While Independence Day celebrations and other types of community events have long honored veterans, policemen and other first responders, we’re seeing a growing number of properties use those efforts to secure new corporate partners.
Traverse City, Mich.’s National Cherry Festival this year will host its inaugural Heroes’ Day to celebrate veterans and other local heroes. The festival, which kicks off July 4, created the program in part to drive traffic on Monday, a day when attendance typically dips. The festival will recognize vets, policemen and others with a hero medallion that provides free access to a concert as well as discounts at concession stands, local merchants and hotels. more
I am a firm believer in the concept of form before function. This belief predates my obsession with Sex and the City that taught me it is imperative you risk your podiatric well-being in order to look fabulous walking down a city street in five-inch stilettos. No, this goes all the way back to the days of trick-or-treating when I begged my mother to allow me to wear my ballet recital costume – without a coat – on a particularly chilly Midwest Halloween night. I can admit my vanity, and say I will forego the practical in just about every instance in favor of the fabulous. more
Ever found yourself in a relationship where the person you’re seeing has a wonderful quality you adore and over time you come to find that very same quality is what drives you insane about them? Well this seems to be the song and dance digital media properties and sponsors find themselves in when trying to strike common ground and get a deal done.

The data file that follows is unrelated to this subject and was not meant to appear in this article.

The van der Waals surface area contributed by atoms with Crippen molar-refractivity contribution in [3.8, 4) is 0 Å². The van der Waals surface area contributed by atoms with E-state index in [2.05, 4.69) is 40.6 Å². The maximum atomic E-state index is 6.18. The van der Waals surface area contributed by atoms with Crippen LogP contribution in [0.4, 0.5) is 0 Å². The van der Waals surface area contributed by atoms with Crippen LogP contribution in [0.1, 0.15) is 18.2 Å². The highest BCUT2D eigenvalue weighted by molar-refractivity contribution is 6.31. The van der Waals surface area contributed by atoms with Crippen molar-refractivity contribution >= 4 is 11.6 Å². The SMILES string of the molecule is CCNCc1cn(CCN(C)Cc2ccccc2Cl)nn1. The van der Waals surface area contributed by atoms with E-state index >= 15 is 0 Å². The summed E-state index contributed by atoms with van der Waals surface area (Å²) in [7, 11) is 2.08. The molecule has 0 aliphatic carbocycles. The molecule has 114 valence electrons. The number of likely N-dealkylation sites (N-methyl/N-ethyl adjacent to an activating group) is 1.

Those of us digital nerds who keep up with the trials and tribulations of the digital frontier know that monetization models are lagging well behind the technological developments of this space. What we see more often than not is a digital property trying to communicate its value out in the marketplace with little more than media equivalencies to rely on. That said, when a digital property tries to sell “sponsorship” of its platform, the story becomes even more convoluted as sponsors don’t know entirely how to view the opportunity. The drill usually goes something like this: more
While Bud Light is banking on its “drinkability” to sell beer, it seems that many properties are trading on their sponsorability (a word I’m pretty sure we IEGers made up, along with “ambushability”) to sell sponsorships.
Considerable chatter around IEG this past week has centered on this question: How do organizations, venues and events make sure they’re in a sponsor’s line of sight when the sponsor starts looking?
We put salability of packages, strength of proposals and sales cycles aside for a minute and talked about the steps that come before the sale, where 26% of sponsorship deals are initiated by sponsors and their agencies (according to IEG’s 2008 property survey). more
What does the Ronco Veg-O-Matic have to do with sponsorship? more